Education - Page 8 - Liberal Arts, from page 2

- Page 8
Liberal Arts, from page 2
learns the same way.

The title reflects that different way of approaching learning and developing creative solutions.

“People who have been successful think a certain way about problems and how to get to a solution, which often works – but when it doesn’t work, we have to think the ‘wrong’ way,” she says.

She and the Rev. Scott Adams, assistant director of interfaith and ecumenical ministries, developed the course for students who are challenged by what they perceive as restrictive learning. In The Wrong Course, which will be offered next spring, learning is self-guided and students determine what gets graded. They use the process of Ignatian reflection and discernment to determine what their learning objectives are and become more engaged in their own learning.

“The learning will be community-based,” Getz says, noting that students will work with partners such as local businesses, nonprofits, entrepreneurs or hospitals. “We want students to have that kind of exposure.” After each class, with the help of their classmates, students will reflect on whether and how their experience met their learning objectives.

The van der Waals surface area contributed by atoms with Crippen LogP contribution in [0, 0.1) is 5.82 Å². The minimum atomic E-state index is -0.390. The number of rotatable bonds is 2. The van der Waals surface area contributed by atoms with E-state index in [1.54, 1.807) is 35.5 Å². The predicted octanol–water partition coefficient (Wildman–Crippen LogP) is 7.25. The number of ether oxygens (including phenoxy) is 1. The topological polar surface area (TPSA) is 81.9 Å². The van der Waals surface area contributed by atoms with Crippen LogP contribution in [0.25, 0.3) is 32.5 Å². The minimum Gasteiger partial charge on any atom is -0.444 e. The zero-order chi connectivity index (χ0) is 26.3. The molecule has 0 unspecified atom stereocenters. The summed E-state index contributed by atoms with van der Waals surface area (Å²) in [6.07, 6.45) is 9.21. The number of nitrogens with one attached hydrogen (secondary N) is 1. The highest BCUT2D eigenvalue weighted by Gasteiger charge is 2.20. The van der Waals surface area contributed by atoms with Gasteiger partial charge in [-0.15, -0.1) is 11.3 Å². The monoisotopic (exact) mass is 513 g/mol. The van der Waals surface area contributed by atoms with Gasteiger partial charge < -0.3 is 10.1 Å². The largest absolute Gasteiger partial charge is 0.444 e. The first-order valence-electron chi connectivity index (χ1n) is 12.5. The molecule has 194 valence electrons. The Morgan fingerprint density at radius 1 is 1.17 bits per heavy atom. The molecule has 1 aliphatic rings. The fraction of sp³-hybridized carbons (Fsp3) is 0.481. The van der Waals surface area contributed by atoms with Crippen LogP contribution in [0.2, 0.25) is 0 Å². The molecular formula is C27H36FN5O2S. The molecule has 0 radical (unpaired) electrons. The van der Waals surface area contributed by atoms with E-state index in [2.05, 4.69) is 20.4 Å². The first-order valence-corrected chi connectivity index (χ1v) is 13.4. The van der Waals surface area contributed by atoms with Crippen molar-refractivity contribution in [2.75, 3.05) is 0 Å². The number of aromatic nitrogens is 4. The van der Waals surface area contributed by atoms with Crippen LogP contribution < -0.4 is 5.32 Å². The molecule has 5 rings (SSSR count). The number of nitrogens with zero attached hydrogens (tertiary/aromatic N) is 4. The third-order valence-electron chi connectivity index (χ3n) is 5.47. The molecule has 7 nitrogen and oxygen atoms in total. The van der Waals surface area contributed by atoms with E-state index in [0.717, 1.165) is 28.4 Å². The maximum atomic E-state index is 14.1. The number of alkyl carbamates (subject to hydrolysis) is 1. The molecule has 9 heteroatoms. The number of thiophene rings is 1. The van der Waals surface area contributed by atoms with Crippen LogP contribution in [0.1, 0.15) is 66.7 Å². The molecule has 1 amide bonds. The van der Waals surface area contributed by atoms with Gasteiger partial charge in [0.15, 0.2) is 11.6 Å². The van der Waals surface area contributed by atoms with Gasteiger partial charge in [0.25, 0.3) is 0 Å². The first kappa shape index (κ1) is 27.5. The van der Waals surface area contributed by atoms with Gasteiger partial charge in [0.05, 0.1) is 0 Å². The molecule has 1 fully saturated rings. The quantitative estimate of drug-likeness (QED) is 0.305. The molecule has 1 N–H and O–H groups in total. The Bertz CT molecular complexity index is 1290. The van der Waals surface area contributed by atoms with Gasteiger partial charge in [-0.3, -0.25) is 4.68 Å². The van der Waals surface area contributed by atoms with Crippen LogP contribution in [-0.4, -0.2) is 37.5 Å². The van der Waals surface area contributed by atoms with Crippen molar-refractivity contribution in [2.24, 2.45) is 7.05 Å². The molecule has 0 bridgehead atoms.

“Students will work with each other to become agents of their own learning,” Getz says. “We want them to experience life in such a way that they’re always learning from what they experience.”

While some students might find the process puzzling or unnerving, Getz believes other students will find it freeing, and it will lead to not only more innovation but an improved relationship with Baltimore, benefitting the city as well.

That same process of reflection is illustrated in another project – business students will develop an e-portfolio in which they reflect on the courses they take, and why they are taking liberal arts courses.

“We are asking students to articulate the value of their education,”Getz says.“For example if they understand history they’ll make better decisions in business.” •